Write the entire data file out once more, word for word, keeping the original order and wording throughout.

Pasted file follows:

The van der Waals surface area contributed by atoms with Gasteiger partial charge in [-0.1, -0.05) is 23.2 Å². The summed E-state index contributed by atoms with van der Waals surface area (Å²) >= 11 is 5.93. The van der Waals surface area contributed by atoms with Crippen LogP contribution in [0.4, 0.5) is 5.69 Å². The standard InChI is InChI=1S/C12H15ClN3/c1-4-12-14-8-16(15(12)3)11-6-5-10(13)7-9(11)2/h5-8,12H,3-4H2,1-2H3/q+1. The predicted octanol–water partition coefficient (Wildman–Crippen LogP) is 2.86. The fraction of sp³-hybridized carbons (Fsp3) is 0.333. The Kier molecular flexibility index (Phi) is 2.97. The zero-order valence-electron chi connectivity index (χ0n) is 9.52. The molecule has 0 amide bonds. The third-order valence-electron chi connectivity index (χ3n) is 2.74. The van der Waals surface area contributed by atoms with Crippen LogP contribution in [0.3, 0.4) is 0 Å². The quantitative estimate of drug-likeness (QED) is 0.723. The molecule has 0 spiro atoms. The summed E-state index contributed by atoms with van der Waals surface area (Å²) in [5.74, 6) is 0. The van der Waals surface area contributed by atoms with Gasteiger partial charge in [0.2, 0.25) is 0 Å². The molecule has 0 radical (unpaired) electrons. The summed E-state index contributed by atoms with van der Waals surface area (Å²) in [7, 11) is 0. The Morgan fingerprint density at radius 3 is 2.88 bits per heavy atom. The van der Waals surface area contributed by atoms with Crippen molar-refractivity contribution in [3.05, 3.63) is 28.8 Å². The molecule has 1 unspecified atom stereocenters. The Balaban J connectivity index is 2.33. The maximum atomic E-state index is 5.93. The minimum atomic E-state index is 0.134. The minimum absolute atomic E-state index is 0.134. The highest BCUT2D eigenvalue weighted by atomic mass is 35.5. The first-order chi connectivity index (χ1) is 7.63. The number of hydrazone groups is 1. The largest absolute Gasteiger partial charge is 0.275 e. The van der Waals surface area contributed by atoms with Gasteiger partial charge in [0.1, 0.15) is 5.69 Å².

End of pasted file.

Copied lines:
The van der Waals surface area contributed by atoms with Gasteiger partial charge in [-0.1, -0.05) is 23.2 Å². The summed E-state index contributed by atoms with van der Waals surface area (Å²) >= 11 is 5.93. The van der Waals surface area contributed by atoms with Crippen LogP contribution in [0.4, 0.5) is 5.69 Å². The standard InChI is InChI=1S/C12H15ClN3/c1-4-12-14-8-16(15(12)3)11-6-5-10(13)7-9(11)2/h5-8,12H,3-4H2,1-2H3/q+1. The predicted octanol–water partition coefficient (Wildman–Crippen LogP) is 2.86. The fraction of sp³-hybridized carbons (Fsp3) is 0.333. The Kier molecular flexibility index (Phi) is 2.97. The zero-order valence-electron chi connectivity index (χ0n) is 9.52. The molecule has 0 amide bonds. The third-order valence-electron chi connectivity index (χ3n) is 2.74. The van der Waals surface area contributed by atoms with Crippen LogP contribution in [0.3, 0.4) is 0 Å². The quantitative estimate of drug-likeness (QED) is 0.723. The molecule has 0 spiro atoms. The summed E-state index contributed by atoms with van der Waals surface area (Å²) in [5.74, 6) is 0. The van der Waals surface area contributed by atoms with Gasteiger partial charge in [0.2, 0.25) is 0 Å². The molecule has 0 radical (unpaired) electrons. The summed E-state index contributed by atoms with van der Waals surface area (Å²) in [7, 11) is 0. The Morgan fingerprint density at radius 3 is 2.88 bits per heavy atom. The van der Waals surface area contributed by atoms with Crippen molar-refractivity contribution in [3.05, 3.63) is 28.8 Å². The molecule has 1 unspecified atom stereocenters. The Balaban J connectivity index is 2.33. The maximum atomic E-state index is 5.93. The minimum atomic E-state index is 0.134. The minimum absolute atomic E-state index is 0.134. The highest BCUT2D eigenvalue weighted by atomic mass is 35.5. The first-order chi connectivity index (χ1) is 7.63. The number of hydrazone groups is 1. The largest absolute Gasteiger partial charge is 0.275 e. The van der Waals surface area contributed by atoms with Gasteiger partial charge in [0.1, 0.15) is 5.69 Å².